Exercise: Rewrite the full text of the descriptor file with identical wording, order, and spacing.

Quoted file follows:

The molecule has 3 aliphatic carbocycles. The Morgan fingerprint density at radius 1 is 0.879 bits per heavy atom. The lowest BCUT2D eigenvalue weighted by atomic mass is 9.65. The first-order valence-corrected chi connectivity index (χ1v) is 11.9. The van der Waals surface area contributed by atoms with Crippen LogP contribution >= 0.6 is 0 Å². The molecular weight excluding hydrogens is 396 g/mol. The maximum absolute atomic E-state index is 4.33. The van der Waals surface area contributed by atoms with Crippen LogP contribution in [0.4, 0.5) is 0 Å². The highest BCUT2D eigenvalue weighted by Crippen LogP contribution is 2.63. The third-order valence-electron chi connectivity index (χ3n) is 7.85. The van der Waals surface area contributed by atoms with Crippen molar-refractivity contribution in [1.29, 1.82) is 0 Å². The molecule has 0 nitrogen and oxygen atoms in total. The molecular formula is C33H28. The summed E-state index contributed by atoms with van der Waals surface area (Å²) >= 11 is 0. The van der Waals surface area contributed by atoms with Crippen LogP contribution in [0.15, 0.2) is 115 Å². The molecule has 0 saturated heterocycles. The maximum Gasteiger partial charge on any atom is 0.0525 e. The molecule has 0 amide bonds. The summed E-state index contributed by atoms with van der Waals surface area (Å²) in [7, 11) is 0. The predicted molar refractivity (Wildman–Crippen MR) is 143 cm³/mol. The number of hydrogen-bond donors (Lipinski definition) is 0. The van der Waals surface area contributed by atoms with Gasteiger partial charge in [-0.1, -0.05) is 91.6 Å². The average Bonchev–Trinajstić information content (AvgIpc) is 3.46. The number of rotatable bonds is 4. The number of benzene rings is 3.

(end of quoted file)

The molecule has 3 aliphatic carbocycles. The Morgan fingerprint density at radius 1 is 0.879 bits per heavy atom. The lowest BCUT2D eigenvalue weighted by atomic mass is 9.65. The first-order valence-corrected chi connectivity index (χ1v) is 11.9. The van der Waals surface area contributed by atoms with Crippen LogP contribution >= 0.6 is 0 Å². The molecular weight excluding hydrogens is 396 g/mol. The maximum absolute atomic E-state index is 4.33. The van der Waals surface area contributed by atoms with Crippen LogP contribution in [0.4, 0.5) is 0 Å². The highest BCUT2D eigenvalue weighted by Crippen LogP contribution is 2.63. The third-order valence-electron chi connectivity index (χ3n) is 7.85. The van der Waals surface area contributed by atoms with Crippen molar-refractivity contribution in [1.29, 1.82) is 0 Å². The molecule has 0 nitrogen and oxygen atoms in total. The molecular formula is C33H28. The summed E-state index contributed by atoms with van der Waals surface area (Å²) >= 11 is 0. The van der Waals surface area contributed by atoms with Crippen LogP contribution in [0.15, 0.2) is 115 Å². The molecule has 0 saturated heterocycles. The maximum Gasteiger partial charge on any atom is 0.0525 e. The molecule has 0 amide bonds. The summed E-state index contributed by atoms with van der Waals surface area (Å²) in [7, 11) is 0. The predicted molar refractivity (Wildman–Crippen MR) is 143 cm³/mol. The number of hydrogen-bond donors (Lipinski definition) is 0. The van der Waals surface area contributed by atoms with Gasteiger partial charge in [-0.1, -0.05) is 91.6 Å². The average Bonchev–Trinajstić information content (AvgIpc) is 3.46. The number of rotatable bonds is 4. The number of benzene rings is 3.